Damian Carrington, THE GUARDIAN
Light pollution is a significant but overlooked driver of the rapid decline of insect populations, according to the most comprehensive review of the scientific evidence to date.
Artificial light at night can affect every aspect of insects’ lives, the researchers said, from luring moths to their deaths around bulbs, to spotlighting insect prey for rats and toads, to obscuring the mating signals of fireflies.
“We strongly believe artificial light at night – in combination with habitat loss, chemical pollution, invasive species, and climate change – is driving insect declines,” the scientists concluded after assessing more than 150 studies. “We posit here that artificial light at night is another important – but often overlooked – bringer of the insect apocalypse.”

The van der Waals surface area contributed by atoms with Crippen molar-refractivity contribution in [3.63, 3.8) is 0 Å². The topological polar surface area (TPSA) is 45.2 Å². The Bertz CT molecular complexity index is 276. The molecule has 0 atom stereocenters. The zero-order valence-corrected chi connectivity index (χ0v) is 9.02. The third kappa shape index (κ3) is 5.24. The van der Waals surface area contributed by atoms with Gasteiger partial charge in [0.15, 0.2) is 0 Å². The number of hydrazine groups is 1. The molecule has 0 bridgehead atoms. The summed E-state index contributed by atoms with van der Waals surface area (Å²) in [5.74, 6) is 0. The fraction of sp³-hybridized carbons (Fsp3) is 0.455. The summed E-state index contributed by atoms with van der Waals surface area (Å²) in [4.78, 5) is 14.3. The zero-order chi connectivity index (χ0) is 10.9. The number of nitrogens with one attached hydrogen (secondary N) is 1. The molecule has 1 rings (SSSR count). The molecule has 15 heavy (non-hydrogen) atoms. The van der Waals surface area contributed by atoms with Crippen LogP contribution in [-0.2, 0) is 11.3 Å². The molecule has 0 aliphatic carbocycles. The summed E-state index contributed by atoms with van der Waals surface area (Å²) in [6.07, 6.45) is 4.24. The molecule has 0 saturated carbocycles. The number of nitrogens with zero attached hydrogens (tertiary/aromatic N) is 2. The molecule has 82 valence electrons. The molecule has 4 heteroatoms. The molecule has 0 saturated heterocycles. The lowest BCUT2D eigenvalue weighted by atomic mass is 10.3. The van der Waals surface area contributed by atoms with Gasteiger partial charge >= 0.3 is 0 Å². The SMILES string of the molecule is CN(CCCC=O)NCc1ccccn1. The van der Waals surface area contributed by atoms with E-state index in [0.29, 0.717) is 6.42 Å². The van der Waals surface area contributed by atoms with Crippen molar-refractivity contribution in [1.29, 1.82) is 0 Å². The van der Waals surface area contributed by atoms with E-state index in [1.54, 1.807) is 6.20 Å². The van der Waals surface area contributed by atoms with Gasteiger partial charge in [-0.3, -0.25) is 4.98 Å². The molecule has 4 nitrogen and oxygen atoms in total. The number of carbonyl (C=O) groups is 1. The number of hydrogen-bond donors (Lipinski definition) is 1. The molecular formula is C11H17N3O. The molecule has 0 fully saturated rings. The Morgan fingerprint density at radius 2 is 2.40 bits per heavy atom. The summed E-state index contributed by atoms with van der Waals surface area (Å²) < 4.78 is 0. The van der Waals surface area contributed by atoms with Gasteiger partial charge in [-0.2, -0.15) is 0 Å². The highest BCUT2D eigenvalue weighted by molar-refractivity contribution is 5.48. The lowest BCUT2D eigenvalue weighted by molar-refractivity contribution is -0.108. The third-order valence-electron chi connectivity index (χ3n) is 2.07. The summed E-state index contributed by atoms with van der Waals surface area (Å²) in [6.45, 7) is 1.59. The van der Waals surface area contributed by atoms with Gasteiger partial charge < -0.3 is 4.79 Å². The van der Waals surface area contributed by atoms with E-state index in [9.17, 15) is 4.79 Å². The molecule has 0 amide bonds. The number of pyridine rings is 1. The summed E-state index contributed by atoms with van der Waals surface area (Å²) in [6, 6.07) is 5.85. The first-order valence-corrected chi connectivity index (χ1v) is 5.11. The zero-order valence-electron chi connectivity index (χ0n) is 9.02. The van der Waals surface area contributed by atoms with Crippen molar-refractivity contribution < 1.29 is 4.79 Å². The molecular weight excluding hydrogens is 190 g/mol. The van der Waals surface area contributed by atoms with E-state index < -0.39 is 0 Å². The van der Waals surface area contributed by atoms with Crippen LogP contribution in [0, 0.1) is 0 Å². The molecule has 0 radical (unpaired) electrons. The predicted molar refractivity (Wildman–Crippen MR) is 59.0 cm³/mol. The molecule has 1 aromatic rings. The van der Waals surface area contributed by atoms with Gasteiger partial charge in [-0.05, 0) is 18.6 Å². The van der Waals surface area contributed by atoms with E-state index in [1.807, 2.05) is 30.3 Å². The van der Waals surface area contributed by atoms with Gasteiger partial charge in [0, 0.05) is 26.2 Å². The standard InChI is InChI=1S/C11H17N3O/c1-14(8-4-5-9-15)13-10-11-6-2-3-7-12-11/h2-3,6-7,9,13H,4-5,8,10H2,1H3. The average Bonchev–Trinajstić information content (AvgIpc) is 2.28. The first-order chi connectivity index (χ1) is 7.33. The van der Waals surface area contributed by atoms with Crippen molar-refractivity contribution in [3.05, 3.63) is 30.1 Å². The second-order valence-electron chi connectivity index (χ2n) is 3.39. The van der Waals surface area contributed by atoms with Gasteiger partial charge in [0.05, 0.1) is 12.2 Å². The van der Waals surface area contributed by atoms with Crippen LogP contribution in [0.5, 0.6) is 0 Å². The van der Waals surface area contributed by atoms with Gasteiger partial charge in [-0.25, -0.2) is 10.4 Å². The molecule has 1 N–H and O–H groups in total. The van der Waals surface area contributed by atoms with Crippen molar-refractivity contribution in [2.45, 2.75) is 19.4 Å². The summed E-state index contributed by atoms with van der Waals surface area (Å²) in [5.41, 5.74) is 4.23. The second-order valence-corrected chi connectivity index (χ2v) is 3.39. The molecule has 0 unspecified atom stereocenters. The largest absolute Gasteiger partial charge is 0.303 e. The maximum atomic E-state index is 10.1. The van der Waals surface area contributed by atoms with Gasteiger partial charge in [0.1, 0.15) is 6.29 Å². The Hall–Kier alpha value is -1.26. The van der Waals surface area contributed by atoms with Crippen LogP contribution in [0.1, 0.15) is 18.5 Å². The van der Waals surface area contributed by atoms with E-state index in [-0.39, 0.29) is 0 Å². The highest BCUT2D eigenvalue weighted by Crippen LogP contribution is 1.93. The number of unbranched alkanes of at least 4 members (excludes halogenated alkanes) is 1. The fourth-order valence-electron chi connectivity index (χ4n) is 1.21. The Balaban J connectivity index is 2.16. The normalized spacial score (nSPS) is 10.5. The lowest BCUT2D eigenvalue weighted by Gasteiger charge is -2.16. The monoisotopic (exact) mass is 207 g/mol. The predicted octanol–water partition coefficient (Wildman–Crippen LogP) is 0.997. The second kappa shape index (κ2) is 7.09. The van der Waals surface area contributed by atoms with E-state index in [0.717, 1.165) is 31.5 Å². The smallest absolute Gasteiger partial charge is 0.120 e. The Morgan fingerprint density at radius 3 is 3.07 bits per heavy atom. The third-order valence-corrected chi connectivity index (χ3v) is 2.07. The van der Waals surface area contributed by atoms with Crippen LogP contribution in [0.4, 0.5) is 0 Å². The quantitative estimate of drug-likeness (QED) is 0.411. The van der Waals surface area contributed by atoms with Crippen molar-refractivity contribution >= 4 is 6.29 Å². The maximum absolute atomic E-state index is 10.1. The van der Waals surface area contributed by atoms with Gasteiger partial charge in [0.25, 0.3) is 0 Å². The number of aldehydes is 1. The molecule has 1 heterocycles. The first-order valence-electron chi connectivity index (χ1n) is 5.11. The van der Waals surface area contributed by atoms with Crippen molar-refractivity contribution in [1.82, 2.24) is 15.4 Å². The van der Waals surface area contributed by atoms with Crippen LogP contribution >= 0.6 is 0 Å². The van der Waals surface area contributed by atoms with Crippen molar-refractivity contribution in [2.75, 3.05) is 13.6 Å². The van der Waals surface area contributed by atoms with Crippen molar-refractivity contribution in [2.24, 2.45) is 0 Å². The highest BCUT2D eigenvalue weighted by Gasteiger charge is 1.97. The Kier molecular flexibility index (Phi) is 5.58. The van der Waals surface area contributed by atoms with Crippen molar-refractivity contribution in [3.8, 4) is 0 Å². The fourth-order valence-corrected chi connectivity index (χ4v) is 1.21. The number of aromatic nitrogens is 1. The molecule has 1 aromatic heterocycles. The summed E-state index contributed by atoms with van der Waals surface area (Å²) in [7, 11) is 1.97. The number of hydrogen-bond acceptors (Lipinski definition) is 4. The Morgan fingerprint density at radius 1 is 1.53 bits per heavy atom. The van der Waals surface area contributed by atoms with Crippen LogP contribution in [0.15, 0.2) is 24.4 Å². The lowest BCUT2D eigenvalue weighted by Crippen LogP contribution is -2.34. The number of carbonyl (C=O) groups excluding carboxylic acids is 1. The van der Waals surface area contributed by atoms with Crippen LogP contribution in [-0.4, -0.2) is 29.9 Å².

However, unlike other drivers of decline, light pollution was relatively easy to prevent, the team said, by switching off unnecessary lights and using proper shades. “Doing so could greatly reduce insect losses immediately,” they said.
Brett Seymoure, a behavioural ecologist at Washington University in St Louis and senior author of the review, said: “Artificial light at night is human-caused lighting – ranging from streetlights to gas flares from oil extraction. It can affect insects in pretty much every imaginable part of their lives.”